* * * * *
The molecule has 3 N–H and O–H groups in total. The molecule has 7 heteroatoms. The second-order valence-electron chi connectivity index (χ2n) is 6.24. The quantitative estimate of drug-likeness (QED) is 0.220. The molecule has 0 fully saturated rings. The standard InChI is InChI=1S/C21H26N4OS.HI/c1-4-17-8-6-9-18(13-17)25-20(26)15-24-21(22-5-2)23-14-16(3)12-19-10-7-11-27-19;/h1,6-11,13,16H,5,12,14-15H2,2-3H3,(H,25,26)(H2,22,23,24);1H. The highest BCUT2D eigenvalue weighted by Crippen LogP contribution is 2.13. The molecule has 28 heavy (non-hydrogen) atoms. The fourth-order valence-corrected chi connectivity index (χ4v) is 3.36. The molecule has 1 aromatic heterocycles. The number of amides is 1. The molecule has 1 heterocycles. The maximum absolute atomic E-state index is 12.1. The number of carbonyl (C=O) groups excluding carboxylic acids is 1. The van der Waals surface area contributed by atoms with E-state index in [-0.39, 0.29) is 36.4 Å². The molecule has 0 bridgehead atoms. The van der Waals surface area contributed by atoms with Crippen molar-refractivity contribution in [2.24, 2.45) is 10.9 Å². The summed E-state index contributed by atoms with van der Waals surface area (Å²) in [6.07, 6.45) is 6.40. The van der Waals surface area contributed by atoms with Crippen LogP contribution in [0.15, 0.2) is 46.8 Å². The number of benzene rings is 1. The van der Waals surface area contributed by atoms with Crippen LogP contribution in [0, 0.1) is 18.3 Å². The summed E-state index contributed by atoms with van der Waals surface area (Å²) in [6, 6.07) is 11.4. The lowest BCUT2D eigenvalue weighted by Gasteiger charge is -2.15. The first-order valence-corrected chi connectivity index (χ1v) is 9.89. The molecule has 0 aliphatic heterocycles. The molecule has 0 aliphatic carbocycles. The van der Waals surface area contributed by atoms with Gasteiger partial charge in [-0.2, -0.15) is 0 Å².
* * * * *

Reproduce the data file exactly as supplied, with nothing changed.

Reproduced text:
The molecule has 3 N–H and O–H groups in total. The molecule has 7 heteroatoms. The second-order valence-electron chi connectivity index (χ2n) is 6.24. The quantitative estimate of drug-likeness (QED) is 0.220. The molecule has 0 fully saturated rings. The standard InChI is InChI=1S/C21H26N4OS.HI/c1-4-17-8-6-9-18(13-17)25-20(26)15-24-21(22-5-2)23-14-16(3)12-19-10-7-11-27-19;/h1,6-11,13,16H,5,12,14-15H2,2-3H3,(H,25,26)(H2,22,23,24);1H. The highest BCUT2D eigenvalue weighted by Crippen LogP contribution is 2.13. The molecule has 28 heavy (non-hydrogen) atoms. The fourth-order valence-corrected chi connectivity index (χ4v) is 3.36. The molecule has 1 aromatic heterocycles. The number of amides is 1. The molecule has 1 heterocycles. The maximum absolute atomic E-state index is 12.1. The number of carbonyl (C=O) groups excluding carboxylic acids is 1. The van der Waals surface area contributed by atoms with E-state index in [-0.39, 0.29) is 36.4 Å². The molecule has 0 bridgehead atoms. The van der Waals surface area contributed by atoms with Crippen molar-refractivity contribution in [2.24, 2.45) is 10.9 Å². The summed E-state index contributed by atoms with van der Waals surface area (Å²) in [6.07, 6.45) is 6.40. The van der Waals surface area contributed by atoms with Crippen LogP contribution in [0.15, 0.2) is 46.8 Å². The number of benzene rings is 1. The van der Waals surface area contributed by atoms with Crippen LogP contribution in [0, 0.1) is 18.3 Å². The summed E-state index contributed by atoms with van der Waals surface area (Å²) in [6, 6.07) is 11.4. The lowest BCUT2D eigenvalue weighted by Gasteiger charge is -2.15. The first-order valence-corrected chi connectivity index (χ1v) is 9.89. The molecule has 0 aliphatic heterocycles. The molecule has 0 aliphatic carbocycles. The van der Waals surface area contributed by atoms with Gasteiger partial charge in [-0.2, -0.15) is 0 Å².